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On the next march they started in what for some time was to be the settled order Atkinson's contingent at 8 P.M., Scott's at 10, Oates' an hour and a quarter later. The only spare big end had been used for Lashly's machine, and as it would have taken a long time to strip Day's engine so that it could run on three cylinders, they had decided to abandon it and push on with the other alone.

But clever as this device was it still left them without Lashly's active assistance, because directly he relaxed his hold the sledge began to slip. Not for a longtime had he swarmed a rope, and to do so in thick clothing, heavy crampons, and with frost-bitten fingers seemed to him impossible.

Our carburettor continually got cold, and we stopped a good deal. Eventually about 1 p.m. we passed Lashly's car and made our way up a gentle slope on to the Barrier, waved to the party, and went on about three-quarters of a mile. Here we waited for Lashly and Hooper, who came up at 2.30, having had much trouble with their engine, due to overheating, we thought.

We got him to the surface by using the Alpine rope. Lashly was none the worse for his fall, and one of my party wished him a "Happy Christmas," and another "Many Happy Returns of the Day," when he had regained safety. Lashly's reply was unprintable.

We had fine weather when at 10.30 a.m. we started off, with the usual concourse of well-wishers, and after one or two stops and sniffs we really got under way, and worked our loads clear of the Cape on to the smoother stretch of sea ice, which improved steadily as we proceeded. Hooper accompanied Lashly's car and I worked with Day. A long shaft protruded 3 ft. clear each end of the motors.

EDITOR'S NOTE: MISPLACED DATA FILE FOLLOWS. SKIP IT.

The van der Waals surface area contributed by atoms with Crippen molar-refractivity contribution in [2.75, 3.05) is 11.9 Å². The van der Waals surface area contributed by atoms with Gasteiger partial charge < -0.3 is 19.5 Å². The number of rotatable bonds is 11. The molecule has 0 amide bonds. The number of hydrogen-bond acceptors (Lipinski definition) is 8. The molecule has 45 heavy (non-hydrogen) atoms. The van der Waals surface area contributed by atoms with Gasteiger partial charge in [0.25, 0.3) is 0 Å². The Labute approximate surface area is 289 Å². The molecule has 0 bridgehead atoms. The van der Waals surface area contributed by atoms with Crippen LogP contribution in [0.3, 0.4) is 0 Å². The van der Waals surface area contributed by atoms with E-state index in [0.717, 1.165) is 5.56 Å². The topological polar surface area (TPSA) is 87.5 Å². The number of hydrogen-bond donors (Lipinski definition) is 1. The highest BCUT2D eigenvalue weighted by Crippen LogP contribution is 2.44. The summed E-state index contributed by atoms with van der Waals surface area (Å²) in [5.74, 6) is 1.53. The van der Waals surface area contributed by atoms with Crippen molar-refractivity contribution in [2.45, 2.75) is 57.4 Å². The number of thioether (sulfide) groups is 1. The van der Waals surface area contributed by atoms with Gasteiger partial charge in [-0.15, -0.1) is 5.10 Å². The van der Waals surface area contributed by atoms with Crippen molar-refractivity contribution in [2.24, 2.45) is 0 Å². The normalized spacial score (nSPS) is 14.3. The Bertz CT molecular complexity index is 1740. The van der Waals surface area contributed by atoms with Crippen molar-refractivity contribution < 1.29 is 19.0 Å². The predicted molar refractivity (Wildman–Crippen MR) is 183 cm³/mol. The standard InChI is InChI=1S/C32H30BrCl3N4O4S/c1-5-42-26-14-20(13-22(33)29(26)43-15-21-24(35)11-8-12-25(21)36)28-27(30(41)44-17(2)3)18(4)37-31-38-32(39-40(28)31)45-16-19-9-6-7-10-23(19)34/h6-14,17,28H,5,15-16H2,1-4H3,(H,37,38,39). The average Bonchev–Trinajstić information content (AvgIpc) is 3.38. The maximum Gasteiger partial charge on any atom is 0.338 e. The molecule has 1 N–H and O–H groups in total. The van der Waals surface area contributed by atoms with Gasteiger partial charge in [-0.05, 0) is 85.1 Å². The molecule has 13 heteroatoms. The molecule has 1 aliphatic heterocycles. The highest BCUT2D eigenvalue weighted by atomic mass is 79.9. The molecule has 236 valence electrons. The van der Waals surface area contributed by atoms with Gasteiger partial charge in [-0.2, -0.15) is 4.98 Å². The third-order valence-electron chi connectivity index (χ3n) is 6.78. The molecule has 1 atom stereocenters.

Lashly's opinion is perhaps more doubtful, but on the whole hopeful. Clissold is to make the fourth man of the motor party. I have already mentioned his mechanical capabilities. He has had a great deal of experience with motors, and Day is delighted to have his assistance.

Some 4 miles out we met a tin pathetically inscribed, 'Big end Day's motor No. 2 cylinder broken. Half a mile beyond, as I expected, we found the motor, its tracking sledges and all. The only spare had been used for Lashly's machine, and it would have taken a long time to strip Day's engine so that it could run on three cylinders. They had decided to abandon it and push on with the other alone.

Evans reported that Lashly's motor had broken down near Safety Camp; they found the big end smashed up in one cylinder and traced it to a faulty casting; they luckily had spare parts, and Day and Lashly worked all night on repairs in a temperature of -25°. By the morning repairs were completed and they had a satisfactory trial run, dragging on loads with both motors.

The blubber stove was now a bricked-in furnace, with substantial chimney, and hot plates, with cooking space sufficient for our needs, however many, were being accommodated. On October 27 I woke the cooks at 6.30 a.m., and we breakfasted about 8 o'clock, then went up to the motors off Cape Armitage. Lashly's car got away and did about three miles with practically no stop.

The new rollers turned up by Day are already splitting, and one of Lashly's chains is in a bad way; it may be possible to make temporary repairs good enough to cope with the improved surface, but it seems probable that Lashly's car will not get very far. It is already evident that had the rollers been metal cased and the runners metal covered, they would now be as good as new.